Pagan Period Architecture
Pagan Period or Pagan Dynasty was the first ever kingdom that unified the regions and began to know as Burma later in the period. Pagan ruled for almost 250 years over the Irrawaddy valley. The Pagans laid the foundations for the ascent of Burmese language and culture, the spread of Burman ethnicity in Upper Burma, and also the growth of Theravada Buddhism in Burma and in other southeast Asia.
Pagan Period also observed the construction of numerous Buddhist temples housing localized statues of Burmese Buddha in the capital zone, Bagan. These Buddhist temples were built in the tax-free land which was donated by the wealthy to religious authorities. Not only Buddhist temples, Pagan observed notable architecture built in this period which had significant importance in the present context as well.
Pagan Period Architecture
Pagan period architecture can be broadly categorized into - religious and non-religious architecture. Both of the architecture has unique features and localized elements. Hence, Pagan architectures are valued and are equally important even today. It has been recorded that the pilgrims visiting the Buddhist temples not only pay a homage to Buddha statues but also enjoys the beauty of architectures. Further, the Pagan period Buddhist temple can be categorized into - Stupa-style solid temple, Gu-style hollow temple, vaulted temple, and Buddhist temple with the pentagonal floor plan.
Stupa-style solid temple
A stupa often referred to Pagoda, is a massive structure which houses aBuddhist relic inside the chamber. It is recorded that the Pagan stupas have its origin from earlier Pyu designs which were inspired by the stupa designs of the Andhra region of present-day southeastern India and to a smaller extent to Ceylon.
Originally, an Indian/Ceylonese stupa had a hemispheric body above which a rectangular box surrounded by a stone balustrade is built on. Above the rectangular box, a shaft with several ceremonial umbrellas was extended up to the top of the stupa. It is believed that the stupa is a representation of the Buddhist cosmos since its shape symbolizes Mount Meru while the umbrella represents the world's axis.
This Indian design of Stupa was localized during the Pyu Period and then Burmans at Pagan gradually developed a longer, cylindrical form. The earliest Pagan stupas, Bupaya - built during the 9th century - were the direct descendants of the Pyu style at Sri Ksetra. As the time moved on, the stupa had developed into a more bell-shaped form in which the parasols morphed into a series of increasingly smaller rings placed on one top of the other, rising to a point. On the top of the stupa, the new design lotus bud replaced balustrade. Later the lotus bud was also modified into the banana bud, which forms the extended apex of most Burmese pagodas. Three or four rectangular terraces served as the base for a pagoda, often with a Buddhist art gallery of terra-cotta tiles depicting Buddhist Jataka stories.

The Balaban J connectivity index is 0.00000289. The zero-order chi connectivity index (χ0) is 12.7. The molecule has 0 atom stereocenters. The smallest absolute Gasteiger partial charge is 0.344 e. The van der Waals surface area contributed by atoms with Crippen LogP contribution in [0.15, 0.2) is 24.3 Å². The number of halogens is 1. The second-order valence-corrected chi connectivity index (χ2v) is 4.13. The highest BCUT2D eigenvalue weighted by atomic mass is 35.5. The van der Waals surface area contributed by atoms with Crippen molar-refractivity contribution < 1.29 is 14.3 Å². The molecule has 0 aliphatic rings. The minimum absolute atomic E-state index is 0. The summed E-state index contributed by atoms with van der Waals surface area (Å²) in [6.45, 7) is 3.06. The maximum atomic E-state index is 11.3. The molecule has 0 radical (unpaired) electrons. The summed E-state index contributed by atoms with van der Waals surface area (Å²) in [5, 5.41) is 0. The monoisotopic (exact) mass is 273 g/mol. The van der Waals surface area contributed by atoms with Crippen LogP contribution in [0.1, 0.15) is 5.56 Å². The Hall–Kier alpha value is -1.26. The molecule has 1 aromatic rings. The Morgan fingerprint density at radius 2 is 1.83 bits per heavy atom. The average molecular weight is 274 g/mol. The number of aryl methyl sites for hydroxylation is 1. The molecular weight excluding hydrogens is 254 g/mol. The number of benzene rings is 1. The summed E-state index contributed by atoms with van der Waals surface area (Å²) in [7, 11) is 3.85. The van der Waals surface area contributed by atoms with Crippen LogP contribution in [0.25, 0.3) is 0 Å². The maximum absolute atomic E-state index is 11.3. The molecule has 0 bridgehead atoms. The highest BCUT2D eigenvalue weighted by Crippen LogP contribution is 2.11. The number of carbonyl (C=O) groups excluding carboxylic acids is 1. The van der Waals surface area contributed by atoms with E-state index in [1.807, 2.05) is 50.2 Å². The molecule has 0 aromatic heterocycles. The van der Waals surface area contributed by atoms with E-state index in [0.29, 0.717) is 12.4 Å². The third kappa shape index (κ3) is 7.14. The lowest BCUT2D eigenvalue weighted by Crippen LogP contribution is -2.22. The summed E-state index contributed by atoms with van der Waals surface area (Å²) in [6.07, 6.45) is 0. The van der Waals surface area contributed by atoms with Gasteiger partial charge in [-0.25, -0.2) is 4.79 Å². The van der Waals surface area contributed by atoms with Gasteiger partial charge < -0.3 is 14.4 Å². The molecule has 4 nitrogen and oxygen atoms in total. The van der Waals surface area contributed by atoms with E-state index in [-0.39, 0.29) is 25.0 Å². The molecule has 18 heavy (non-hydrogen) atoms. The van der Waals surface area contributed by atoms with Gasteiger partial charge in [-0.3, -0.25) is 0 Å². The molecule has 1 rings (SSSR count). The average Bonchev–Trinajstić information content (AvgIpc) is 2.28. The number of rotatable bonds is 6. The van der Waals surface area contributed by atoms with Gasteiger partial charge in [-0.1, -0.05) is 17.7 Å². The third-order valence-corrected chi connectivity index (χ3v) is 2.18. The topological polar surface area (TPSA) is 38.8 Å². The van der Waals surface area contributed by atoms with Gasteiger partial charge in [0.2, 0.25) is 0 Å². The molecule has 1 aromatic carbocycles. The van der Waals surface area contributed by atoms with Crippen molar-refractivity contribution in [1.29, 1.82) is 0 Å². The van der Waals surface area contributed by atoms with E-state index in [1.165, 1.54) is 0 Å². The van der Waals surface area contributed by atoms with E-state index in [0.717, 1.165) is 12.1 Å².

Gu-style Hollow temple
The Gu-style hollow temple is a structure used mainly for meditation, devotional worship of the Buddha and other Buddhist rituals. The Gu-style hollow temple can also be categorized into two basic styles - one face design and four face designs. The one face designed hollow temple has one main entrance while the four face designs have the four main entrances. The one-face style was inspired by 2nd-century Beikthano while four-face was inspired by 7th century Sri Ksetra. Sometimes, we can observe other styles hollow temple such as five-face and hybrids.
Along with the stupa style and hollow style temples, vaulted temples were also observed during the pagan period. It is believed that the techniques of vaulting were developed in Pagan. The earliest vaulted temples in Pagan were constructed in the 11th century while the vaulting technique didn't become widespread in India until the late 12th century. But unfortunately, the vaulting techniques were lost in the later periods.
Buddhist temple with a pentagonal floor plan
This style of Buddhist temple was also originated in Pagan. This style was evolved with the fusion of two different designs of a Gu-style Hollow temple - one face and four face designs. The idea to fuse the designs was initiated with the idea to include the statue of Maitreya Buddha in addition to the statue of four other Buddhas who had already appeared. The best example of this pentagonal design is Dhammayazika and Ngamyethna Pagoda.